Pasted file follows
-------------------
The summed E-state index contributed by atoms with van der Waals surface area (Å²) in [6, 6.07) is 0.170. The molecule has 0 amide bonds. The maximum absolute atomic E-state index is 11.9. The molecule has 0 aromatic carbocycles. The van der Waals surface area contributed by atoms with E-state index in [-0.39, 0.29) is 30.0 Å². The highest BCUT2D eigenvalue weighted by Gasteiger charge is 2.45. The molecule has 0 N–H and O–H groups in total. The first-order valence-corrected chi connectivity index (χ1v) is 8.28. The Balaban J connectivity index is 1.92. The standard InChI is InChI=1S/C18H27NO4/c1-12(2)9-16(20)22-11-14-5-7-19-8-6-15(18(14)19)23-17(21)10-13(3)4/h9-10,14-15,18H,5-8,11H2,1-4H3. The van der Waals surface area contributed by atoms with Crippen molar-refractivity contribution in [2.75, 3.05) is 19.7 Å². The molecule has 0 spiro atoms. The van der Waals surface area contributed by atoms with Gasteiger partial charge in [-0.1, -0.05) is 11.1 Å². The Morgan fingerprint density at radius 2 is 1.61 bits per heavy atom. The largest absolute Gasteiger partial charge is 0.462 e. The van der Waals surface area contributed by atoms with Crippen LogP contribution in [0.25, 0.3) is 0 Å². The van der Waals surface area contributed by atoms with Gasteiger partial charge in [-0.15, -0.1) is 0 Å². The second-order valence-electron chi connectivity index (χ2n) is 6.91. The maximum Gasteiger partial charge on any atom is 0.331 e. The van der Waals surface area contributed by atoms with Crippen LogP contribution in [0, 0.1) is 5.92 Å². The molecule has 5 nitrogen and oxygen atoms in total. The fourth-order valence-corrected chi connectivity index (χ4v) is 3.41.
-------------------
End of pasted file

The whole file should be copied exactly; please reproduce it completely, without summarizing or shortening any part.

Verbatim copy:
The summed E-state index contributed by atoms with van der Waals surface area (Å²) in [6, 6.07) is 0.170. The molecule has 0 amide bonds. The maximum absolute atomic E-state index is 11.9. The molecule has 0 aromatic carbocycles. The van der Waals surface area contributed by atoms with E-state index in [-0.39, 0.29) is 30.0 Å². The highest BCUT2D eigenvalue weighted by Gasteiger charge is 2.45. The molecule has 0 N–H and O–H groups in total. The first-order valence-corrected chi connectivity index (χ1v) is 8.28. The Balaban J connectivity index is 1.92. The standard InChI is InChI=1S/C18H27NO4/c1-12(2)9-16(20)22-11-14-5-7-19-8-6-15(18(14)19)23-17(21)10-13(3)4/h9-10,14-15,18H,5-8,11H2,1-4H3. The van der Waals surface area contributed by atoms with Crippen molar-refractivity contribution in [2.75, 3.05) is 19.7 Å². The molecule has 0 spiro atoms. The van der Waals surface area contributed by atoms with Gasteiger partial charge in [-0.1, -0.05) is 11.1 Å². The Morgan fingerprint density at radius 2 is 1.61 bits per heavy atom. The largest absolute Gasteiger partial charge is 0.462 e. The van der Waals surface area contributed by atoms with Crippen LogP contribution in [0.25, 0.3) is 0 Å². The van der Waals surface area contributed by atoms with Gasteiger partial charge in [-0.15, -0.1) is 0 Å². The second-order valence-electron chi connectivity index (χ2n) is 6.91. The maximum Gasteiger partial charge on any atom is 0.331 e. The van der Waals surface area contributed by atoms with Crippen LogP contribution in [0, 0.1) is 5.92 Å². The molecule has 5 nitrogen and oxygen atoms in total. The fourth-order valence-corrected chi connectivity index (χ4v) is 3.41.